handmade.network » Wiki » Wiki/Editorial Guide

Wiki Content

We are currently in new territory with the wiki.

There could be various splits in how content is written. A portion could be in the form of how-to guides or tutorials. Another portion could be more of an article as an organized breakdown that digs deep into the internals of a certain topic, or anything suggested here, and so on. So the wiki may not end up being a traditional wiki. We won't establish official rules and guidelines yet—in order to explore what handmade folks want to say.

Hence you are free to explore how to present a topic you wish to discuss.

Writing style

Titles

Use the following categories at the start of your titles to aid in organization until more advanced categorization features are developed:

  • Wiki/ - articles related to the wiki itself, how to write and edit, etc
  • Tutorial/ - articles written in a tutorial format, with step by step instructions

If your entry isn't strictly a meta-article nor a tutorial, there is currently no requirement to prefix your title.

Markdown conventions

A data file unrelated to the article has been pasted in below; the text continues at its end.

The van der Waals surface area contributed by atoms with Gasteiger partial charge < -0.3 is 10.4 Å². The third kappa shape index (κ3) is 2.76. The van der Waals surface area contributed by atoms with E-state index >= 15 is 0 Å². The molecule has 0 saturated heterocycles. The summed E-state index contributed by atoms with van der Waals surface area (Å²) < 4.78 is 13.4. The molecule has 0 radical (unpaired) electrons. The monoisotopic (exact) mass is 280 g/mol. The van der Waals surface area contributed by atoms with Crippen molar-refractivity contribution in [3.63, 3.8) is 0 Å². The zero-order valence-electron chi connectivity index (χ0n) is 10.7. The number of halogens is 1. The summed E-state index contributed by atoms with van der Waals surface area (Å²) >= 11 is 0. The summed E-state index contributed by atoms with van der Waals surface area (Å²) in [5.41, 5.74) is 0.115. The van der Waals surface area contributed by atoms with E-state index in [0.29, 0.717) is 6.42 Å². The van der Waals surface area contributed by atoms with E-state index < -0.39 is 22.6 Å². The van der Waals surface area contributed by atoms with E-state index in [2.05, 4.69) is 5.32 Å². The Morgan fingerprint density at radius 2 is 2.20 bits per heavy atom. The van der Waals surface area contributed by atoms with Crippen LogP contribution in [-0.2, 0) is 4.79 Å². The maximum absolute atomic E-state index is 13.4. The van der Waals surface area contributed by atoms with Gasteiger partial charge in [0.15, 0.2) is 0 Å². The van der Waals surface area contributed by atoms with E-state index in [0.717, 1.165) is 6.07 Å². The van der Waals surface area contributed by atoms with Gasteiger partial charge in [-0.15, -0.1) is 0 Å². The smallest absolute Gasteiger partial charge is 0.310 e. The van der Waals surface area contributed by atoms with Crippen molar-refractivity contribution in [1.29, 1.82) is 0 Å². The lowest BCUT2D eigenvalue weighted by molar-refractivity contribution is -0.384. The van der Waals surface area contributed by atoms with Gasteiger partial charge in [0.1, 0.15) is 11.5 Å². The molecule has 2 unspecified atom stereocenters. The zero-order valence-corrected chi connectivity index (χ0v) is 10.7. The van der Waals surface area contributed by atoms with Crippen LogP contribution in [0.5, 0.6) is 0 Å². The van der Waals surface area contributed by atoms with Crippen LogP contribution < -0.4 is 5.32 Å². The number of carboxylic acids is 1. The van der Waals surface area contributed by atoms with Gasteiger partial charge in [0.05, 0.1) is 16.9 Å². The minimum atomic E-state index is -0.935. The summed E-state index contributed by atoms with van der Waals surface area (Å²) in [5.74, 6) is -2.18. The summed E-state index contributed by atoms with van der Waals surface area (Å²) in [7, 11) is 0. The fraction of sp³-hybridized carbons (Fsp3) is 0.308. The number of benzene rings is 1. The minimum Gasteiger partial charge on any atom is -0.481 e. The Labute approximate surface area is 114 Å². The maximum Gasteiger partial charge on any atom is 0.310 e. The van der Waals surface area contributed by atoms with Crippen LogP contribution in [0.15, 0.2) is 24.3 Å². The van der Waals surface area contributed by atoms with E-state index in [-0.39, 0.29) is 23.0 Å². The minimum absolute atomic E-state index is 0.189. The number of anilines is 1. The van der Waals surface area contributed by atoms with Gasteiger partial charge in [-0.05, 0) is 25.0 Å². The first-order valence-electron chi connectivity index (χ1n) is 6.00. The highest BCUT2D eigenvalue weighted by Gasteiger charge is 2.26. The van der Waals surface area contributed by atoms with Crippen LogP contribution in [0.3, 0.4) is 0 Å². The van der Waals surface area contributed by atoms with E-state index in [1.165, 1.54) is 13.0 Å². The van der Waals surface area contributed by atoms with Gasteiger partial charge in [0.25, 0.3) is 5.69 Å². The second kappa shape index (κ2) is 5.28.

Headings

Articles have a title outside of the article text itself, so don't use a first-level heading for the article title in the body text. Instead, use first-level headings for the highest-level outline of your content, for example:

1
2
3
4
5
# Overview
# Getting Started
# Potential Issues
# Resources
# Conclusion

Use second- and third- level headings to provide finer grained outlines for individual sections:

1
2
3
4
5
6
7
# Getting Started
## Setting up your environment
### Windows
### Linux
## Your first file
## Dealing with errors
### Specific compiler errors

Asides

Handmade Network's flavor of markdown allows you to write expandable asides in your text:

An aside is written like a quote, but the first line begins with ^, like so:

1
2
> ^ Aside title
> Aside **body**
Asides can also be nested as deeply as you want, but be considerate of your readers.

Code fences vs Code blocks

Code fences allow you to specify a language after the start of the code fence. Specifying a language will run the syntax highlighter and show line numbers next to the code block.

```python
def foo(x):
    pass
```

becomes

1
2
def foo(x):
    pass

If you just want to have preformatted text that shows up in a monospace font, you can either omit a language next to the start of the code block, or simply indent the lines by at least four spaces:

    bit 15       8      0
         0000101000101010

becomes

bit 15       8      0
     0000101000101010